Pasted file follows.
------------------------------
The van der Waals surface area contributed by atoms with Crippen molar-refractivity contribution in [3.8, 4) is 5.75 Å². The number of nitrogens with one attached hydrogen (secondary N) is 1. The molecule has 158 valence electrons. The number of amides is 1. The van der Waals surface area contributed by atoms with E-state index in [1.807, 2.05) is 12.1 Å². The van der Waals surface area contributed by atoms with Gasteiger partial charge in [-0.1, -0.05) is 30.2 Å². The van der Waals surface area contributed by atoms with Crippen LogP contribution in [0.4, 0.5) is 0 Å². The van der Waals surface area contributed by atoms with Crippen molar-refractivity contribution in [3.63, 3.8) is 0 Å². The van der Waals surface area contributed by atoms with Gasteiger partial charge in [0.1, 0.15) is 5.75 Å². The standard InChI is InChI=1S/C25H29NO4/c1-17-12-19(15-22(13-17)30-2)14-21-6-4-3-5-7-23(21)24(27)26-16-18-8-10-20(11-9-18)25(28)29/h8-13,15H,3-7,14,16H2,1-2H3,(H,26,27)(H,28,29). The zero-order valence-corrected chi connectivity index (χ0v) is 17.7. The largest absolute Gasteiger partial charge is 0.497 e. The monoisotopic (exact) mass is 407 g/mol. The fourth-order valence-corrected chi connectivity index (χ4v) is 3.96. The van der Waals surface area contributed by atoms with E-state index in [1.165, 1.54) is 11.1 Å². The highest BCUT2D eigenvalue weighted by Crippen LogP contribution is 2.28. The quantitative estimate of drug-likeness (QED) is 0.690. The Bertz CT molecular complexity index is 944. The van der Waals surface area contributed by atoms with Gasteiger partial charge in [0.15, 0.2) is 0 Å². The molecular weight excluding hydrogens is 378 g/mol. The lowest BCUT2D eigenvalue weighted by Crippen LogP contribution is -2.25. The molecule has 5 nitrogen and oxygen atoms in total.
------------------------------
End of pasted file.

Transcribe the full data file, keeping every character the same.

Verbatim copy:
The van der Waals surface area contributed by atoms with Crippen molar-refractivity contribution in [3.8, 4) is 5.75 Å². The number of nitrogens with one attached hydrogen (secondary N) is 1. The molecule has 158 valence electrons. The number of amides is 1. The van der Waals surface area contributed by atoms with E-state index in [1.807, 2.05) is 12.1 Å². The van der Waals surface area contributed by atoms with Gasteiger partial charge in [-0.1, -0.05) is 30.2 Å². The van der Waals surface area contributed by atoms with Crippen LogP contribution in [0.4, 0.5) is 0 Å². The van der Waals surface area contributed by atoms with Crippen molar-refractivity contribution in [3.63, 3.8) is 0 Å². The van der Waals surface area contributed by atoms with Gasteiger partial charge in [0.1, 0.15) is 5.75 Å². The standard InChI is InChI=1S/C25H29NO4/c1-17-12-19(15-22(13-17)30-2)14-21-6-4-3-5-7-23(21)24(27)26-16-18-8-10-20(11-9-18)25(28)29/h8-13,15H,3-7,14,16H2,1-2H3,(H,26,27)(H,28,29). The zero-order valence-corrected chi connectivity index (χ0v) is 17.7. The largest absolute Gasteiger partial charge is 0.497 e. The monoisotopic (exact) mass is 407 g/mol. The fourth-order valence-corrected chi connectivity index (χ4v) is 3.96. The van der Waals surface area contributed by atoms with E-state index in [1.165, 1.54) is 11.1 Å². The highest BCUT2D eigenvalue weighted by Crippen LogP contribution is 2.28. The quantitative estimate of drug-likeness (QED) is 0.690. The Bertz CT molecular complexity index is 944. The van der Waals surface area contributed by atoms with Gasteiger partial charge in [0.15, 0.2) is 0 Å². The molecular weight excluding hydrogens is 378 g/mol. The lowest BCUT2D eigenvalue weighted by Crippen LogP contribution is -2.25. The molecule has 5 nitrogen and oxygen atoms in total.